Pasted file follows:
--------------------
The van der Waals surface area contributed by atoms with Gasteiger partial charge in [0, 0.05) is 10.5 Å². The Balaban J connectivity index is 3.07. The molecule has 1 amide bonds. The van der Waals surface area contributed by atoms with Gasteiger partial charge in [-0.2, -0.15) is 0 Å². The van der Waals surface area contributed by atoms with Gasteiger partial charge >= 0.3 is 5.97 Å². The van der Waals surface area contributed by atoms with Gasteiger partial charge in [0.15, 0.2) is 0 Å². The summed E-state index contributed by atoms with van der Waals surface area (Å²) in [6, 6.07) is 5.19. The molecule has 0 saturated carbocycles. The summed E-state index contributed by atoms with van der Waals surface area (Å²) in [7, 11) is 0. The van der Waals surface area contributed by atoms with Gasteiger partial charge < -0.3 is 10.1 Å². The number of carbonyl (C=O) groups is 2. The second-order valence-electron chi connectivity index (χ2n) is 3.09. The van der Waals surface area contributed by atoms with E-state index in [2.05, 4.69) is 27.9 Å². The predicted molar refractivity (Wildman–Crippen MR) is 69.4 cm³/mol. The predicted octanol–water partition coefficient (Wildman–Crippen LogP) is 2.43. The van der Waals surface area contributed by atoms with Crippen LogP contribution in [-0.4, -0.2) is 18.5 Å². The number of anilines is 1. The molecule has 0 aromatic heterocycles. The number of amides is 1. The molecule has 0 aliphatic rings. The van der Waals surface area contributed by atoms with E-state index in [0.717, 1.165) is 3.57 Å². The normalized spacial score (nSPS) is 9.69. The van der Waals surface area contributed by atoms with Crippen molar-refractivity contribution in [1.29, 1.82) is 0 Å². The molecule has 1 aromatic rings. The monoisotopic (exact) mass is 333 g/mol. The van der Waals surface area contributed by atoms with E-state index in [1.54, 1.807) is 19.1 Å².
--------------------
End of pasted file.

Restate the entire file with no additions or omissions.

The van der Waals surface area contributed by atoms with Gasteiger partial charge in [0, 0.05) is 10.5 Å². The Balaban J connectivity index is 3.07. The molecule has 1 amide bonds. The van der Waals surface area contributed by atoms with Gasteiger partial charge in [-0.2, -0.15) is 0 Å². The van der Waals surface area contributed by atoms with Gasteiger partial charge >= 0.3 is 5.97 Å². The van der Waals surface area contributed by atoms with Gasteiger partial charge in [0.15, 0.2) is 0 Å². The summed E-state index contributed by atoms with van der Waals surface area (Å²) in [6, 6.07) is 5.19. The molecule has 0 saturated carbocycles. The summed E-state index contributed by atoms with van der Waals surface area (Å²) in [7, 11) is 0. The van der Waals surface area contributed by atoms with Gasteiger partial charge < -0.3 is 10.1 Å². The number of carbonyl (C=O) groups is 2. The second-order valence-electron chi connectivity index (χ2n) is 3.09. The van der Waals surface area contributed by atoms with E-state index in [2.05, 4.69) is 27.9 Å². The predicted molar refractivity (Wildman–Crippen MR) is 69.4 cm³/mol. The predicted octanol–water partition coefficient (Wildman–Crippen LogP) is 2.43. The van der Waals surface area contributed by atoms with Crippen LogP contribution in [-0.4, -0.2) is 18.5 Å². The number of anilines is 1. The molecule has 0 aromatic heterocycles. The number of amides is 1. The molecule has 0 aliphatic rings. The van der Waals surface area contributed by atoms with E-state index in [0.717, 1.165) is 3.57 Å². The normalized spacial score (nSPS) is 9.69. The van der Waals surface area contributed by atoms with Crippen molar-refractivity contribution in [1.29, 1.82) is 0 Å². The molecule has 1 aromatic rings. The monoisotopic (exact) mass is 333 g/mol. The van der Waals surface area contributed by atoms with E-state index in [1.54, 1.807) is 19.1 Å².